Crude futures tally $5 price jump

April 2, 2007
In overnight electronic trading Mar. 27, crude futures prices jumped more than $5 to $68.09/bbl in New York and to $69/bbl for North Sea Brent in London, marking the biggest 1-day price change since December 2001.

Sam Fletcher
Senior Writer

In overnight electronic trading Mar. 27, crude futures prices jumped more than $5 to $68.09/bbl in New York and to $69/bbl for North Sea Brent in London, marking the biggest 1-day price change since December 2001.

That intraday price spike was only temporary, of course, with the May contract closing at $62.93/bbl Mar. 27 on the New York Mercantile Exchange. Yet escalation of Middle East tensions helped boost May crude prices through seven consecutive sessions to a 6-month high of $66.03/bbl Mar. 29 from a Mar. 20 closing of $59.25/bbl.

The price spike initially was attributed to false rumors of an Iranian missile attack on a US ship and of a UK attempt to free 15 British sailors and marines seized Mar. 23 by naval units of Iran's Revolutionary Guard. The US Navy had two carrier groups in the Persian Gulf in the greatest display of strength since the 2003 invasion of Iraq.

However, there were subsequent reports that an electronic error or unusually large purchase had stimulated a price escalation prior to the rumors. Nevertheless, benchmark US crude was trading as high as $66.50/bbl Mar. 29 in New York, with North Sea Brent up to $68.33/bbl in London—"this time during normal market conditions," said Olivier Jakob at Petromatrix GMBH, Zug, Switzerland. He insisted Iran will continue to spook world oil markets in coming months.

Because of the price spike, Jakob said, "Risk managers will be forced to rerun their stress test scenario, and they will need to use something more aggressive than a $5/bbl overnight increase." He said, "This should force the shorts [futures traders with a net excess of open sales over open purchases] into some rethink on their margin call provisions. The combination of current military activity and current tensions in the Persian Gulf leaves little risk-reward [benefits] in keeping an overnight short position, and this should for now lead to stronger short covering towards close of business."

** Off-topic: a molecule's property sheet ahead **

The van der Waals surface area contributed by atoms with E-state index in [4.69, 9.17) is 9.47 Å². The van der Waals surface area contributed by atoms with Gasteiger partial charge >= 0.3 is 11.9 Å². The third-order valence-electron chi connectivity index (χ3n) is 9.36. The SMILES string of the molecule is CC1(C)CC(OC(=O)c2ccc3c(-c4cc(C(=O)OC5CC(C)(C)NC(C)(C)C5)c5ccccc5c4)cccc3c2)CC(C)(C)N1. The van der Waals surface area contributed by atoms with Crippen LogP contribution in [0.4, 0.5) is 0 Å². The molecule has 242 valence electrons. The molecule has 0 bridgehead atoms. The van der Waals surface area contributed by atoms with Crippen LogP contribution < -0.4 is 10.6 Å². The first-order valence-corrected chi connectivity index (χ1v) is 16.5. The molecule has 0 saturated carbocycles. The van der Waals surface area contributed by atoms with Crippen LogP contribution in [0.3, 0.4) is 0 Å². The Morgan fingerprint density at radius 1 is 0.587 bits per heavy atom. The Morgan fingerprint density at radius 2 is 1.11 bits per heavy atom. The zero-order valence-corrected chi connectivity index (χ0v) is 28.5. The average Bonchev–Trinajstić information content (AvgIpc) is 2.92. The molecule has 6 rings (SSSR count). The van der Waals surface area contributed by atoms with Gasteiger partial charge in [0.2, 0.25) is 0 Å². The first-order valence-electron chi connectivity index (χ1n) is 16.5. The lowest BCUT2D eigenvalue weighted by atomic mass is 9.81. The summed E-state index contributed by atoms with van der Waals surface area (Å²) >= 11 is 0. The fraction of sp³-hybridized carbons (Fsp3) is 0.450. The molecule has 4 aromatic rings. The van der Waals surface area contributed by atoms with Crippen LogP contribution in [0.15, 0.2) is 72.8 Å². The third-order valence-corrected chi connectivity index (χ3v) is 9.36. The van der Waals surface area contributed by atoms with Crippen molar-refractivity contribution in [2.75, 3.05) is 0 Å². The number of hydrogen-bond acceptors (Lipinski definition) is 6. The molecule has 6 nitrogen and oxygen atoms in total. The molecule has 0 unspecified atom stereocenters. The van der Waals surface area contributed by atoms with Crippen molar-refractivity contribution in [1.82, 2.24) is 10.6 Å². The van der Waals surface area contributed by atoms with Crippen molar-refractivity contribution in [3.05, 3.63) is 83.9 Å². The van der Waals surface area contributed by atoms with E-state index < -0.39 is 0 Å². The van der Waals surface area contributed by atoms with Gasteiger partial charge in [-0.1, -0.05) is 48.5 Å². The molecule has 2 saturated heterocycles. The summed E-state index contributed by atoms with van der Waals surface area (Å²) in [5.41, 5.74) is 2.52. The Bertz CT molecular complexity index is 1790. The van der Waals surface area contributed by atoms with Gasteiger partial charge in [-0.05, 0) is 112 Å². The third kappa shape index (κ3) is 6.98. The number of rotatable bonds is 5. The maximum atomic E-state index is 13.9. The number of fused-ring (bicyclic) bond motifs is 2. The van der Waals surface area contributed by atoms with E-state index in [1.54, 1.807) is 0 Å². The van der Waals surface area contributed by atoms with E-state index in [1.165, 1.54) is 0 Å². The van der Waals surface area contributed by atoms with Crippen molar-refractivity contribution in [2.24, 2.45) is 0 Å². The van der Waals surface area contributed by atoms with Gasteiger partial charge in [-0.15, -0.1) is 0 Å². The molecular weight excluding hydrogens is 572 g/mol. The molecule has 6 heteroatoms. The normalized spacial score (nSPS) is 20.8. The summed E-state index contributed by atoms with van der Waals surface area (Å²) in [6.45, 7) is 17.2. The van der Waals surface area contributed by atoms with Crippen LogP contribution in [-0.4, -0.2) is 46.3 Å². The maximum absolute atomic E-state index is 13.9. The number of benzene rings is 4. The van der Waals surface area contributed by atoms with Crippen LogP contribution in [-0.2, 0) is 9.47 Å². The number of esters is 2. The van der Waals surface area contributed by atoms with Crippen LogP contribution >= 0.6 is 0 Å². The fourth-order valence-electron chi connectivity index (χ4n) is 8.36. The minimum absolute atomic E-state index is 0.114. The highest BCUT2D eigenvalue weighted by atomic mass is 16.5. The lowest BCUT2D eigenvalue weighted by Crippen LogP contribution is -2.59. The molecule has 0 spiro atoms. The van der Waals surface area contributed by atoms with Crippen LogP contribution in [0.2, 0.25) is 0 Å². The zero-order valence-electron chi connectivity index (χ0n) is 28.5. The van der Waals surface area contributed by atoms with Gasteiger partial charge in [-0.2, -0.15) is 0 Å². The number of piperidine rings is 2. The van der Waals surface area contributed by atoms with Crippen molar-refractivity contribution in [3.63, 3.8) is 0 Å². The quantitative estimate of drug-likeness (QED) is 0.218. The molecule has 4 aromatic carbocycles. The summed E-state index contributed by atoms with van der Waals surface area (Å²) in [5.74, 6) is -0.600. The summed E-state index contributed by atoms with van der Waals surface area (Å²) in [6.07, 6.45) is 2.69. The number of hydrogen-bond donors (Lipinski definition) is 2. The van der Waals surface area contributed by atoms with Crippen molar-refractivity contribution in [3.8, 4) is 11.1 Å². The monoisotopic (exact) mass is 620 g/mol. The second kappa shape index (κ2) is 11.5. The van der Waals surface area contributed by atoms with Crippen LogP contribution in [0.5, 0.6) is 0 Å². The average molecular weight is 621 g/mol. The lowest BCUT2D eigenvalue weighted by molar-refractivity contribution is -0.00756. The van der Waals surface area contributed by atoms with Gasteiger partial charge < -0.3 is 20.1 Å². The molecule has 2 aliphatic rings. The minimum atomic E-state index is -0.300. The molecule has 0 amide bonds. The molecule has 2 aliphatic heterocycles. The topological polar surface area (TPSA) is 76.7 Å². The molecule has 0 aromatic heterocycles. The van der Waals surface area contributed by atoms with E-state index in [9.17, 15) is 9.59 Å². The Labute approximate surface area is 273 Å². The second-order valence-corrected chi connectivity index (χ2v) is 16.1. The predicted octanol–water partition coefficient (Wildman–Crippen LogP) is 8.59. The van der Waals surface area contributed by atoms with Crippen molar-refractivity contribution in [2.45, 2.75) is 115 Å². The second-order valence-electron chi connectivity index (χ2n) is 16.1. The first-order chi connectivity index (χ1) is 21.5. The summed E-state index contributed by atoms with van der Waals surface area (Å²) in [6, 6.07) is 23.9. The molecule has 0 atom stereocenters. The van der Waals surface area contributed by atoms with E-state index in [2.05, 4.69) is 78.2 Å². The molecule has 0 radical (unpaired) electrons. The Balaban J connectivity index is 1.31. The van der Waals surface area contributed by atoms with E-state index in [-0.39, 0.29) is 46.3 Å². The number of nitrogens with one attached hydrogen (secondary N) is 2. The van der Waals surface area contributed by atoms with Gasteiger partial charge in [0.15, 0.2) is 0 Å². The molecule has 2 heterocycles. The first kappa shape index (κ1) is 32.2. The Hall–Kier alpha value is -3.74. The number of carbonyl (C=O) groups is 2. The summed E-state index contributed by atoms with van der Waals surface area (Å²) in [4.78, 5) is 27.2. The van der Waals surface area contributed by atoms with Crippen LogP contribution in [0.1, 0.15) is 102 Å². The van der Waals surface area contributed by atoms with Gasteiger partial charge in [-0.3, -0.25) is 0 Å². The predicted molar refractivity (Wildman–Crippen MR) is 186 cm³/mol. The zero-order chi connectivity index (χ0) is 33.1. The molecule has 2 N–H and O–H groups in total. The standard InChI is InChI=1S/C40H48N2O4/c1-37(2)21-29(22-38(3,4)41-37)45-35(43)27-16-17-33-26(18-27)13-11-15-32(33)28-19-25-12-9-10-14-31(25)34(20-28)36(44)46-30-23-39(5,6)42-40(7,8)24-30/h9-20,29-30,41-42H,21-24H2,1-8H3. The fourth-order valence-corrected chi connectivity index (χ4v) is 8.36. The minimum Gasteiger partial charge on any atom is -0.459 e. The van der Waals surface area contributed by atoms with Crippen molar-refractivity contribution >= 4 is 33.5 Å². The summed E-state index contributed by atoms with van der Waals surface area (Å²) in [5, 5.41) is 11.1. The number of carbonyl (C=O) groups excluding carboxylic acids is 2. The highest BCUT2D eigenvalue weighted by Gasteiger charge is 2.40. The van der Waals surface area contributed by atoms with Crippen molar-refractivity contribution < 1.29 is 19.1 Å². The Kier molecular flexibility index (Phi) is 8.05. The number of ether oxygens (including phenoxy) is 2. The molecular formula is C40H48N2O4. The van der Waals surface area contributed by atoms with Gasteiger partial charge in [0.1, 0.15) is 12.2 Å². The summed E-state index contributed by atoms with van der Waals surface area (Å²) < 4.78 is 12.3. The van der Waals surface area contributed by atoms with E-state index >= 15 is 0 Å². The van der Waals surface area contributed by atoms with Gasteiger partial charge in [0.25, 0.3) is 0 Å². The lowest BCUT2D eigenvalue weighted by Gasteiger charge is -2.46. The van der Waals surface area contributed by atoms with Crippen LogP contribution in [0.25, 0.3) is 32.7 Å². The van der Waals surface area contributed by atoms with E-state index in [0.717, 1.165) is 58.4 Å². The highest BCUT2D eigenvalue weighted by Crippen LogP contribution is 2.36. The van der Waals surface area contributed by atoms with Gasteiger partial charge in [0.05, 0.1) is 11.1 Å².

Jakob warned, "Even if all the sailors were to be released, one needs to question what would be the rule of engagement now in the region; the two sides are likely to test each other again, and the risk of future military engagement between the two has increased significantly on the back of this incident."

Positions harden
Iran formally asked UK officials to guarantee British forces will not enter Iranian territory in the future. The Iranians claim the British were 0.5 km inside Iranian waters when they boarded a merchant ship to inspect for possible smuggled goods near the Shatt al-Arab waterway dividing Iraq and Iran.

However, UK officials said a position-tracking satellite proves British personnel were 1.7 nautical miles inside Iraqi waters when seized. Even the coordinates first given by Iran following that incident put the British forces inside Iraqi waters. The UK is permitted by United Nations mandates to operate in Iraqi territory.

UK Prime Minister Tony Blair said his government won't negotiate for the captives. The UK froze bilateral activity with Iran after Iran refused consular access to the UK personnel. Meanwhile, Iran showed on television videos of two of the sailors, including the lone woman in the group, apologizing for violating Iranian territory. There was talk among some Iranian officials of putting the group on trial.

The UN Security Council expressed "grave concern" and supported calls for the British crew's release. Earlier, the Security Council voted unanimously to tighten sanctions on Iran for its refusal to stop uranium enrichment for its nuclear program. The latest resolution embargoed all sales by Iran of conventional weapons and froze the foreign assets of 28 Iranian individuals, institutions, and companies, including Bank Sepah. It called for nations and international financial institutions to restrict new grants, credits, and loans to Iran. It was a follow-up to a Dec. 23 resolution banning trade with Iran in sensitive nuclear materials and ballistic missiles.

"It has not yet been widely publicized, but we understand that the US aircraft carrier USS Nimitz and its strike group (including one guided-missile cruiser and four guided-missile destroyers) will depart San Diego Apr. 1 and head to the Persian Gulf," Jakob reported. That would put three US aircraft carrier strike groups in the gulf—"a major escalation and a needed one if air strikes against Iran are seriously considered, as most neighboring Arab states would not allow such a strike to be launched from their soil," said Jakob. Since the US cannot maintain three carriers in those waters "forever," he said, "The strike risk will be at its peak in the next 60 days."

(Online Apr. 2, 2007; author's e-mail: [email protected])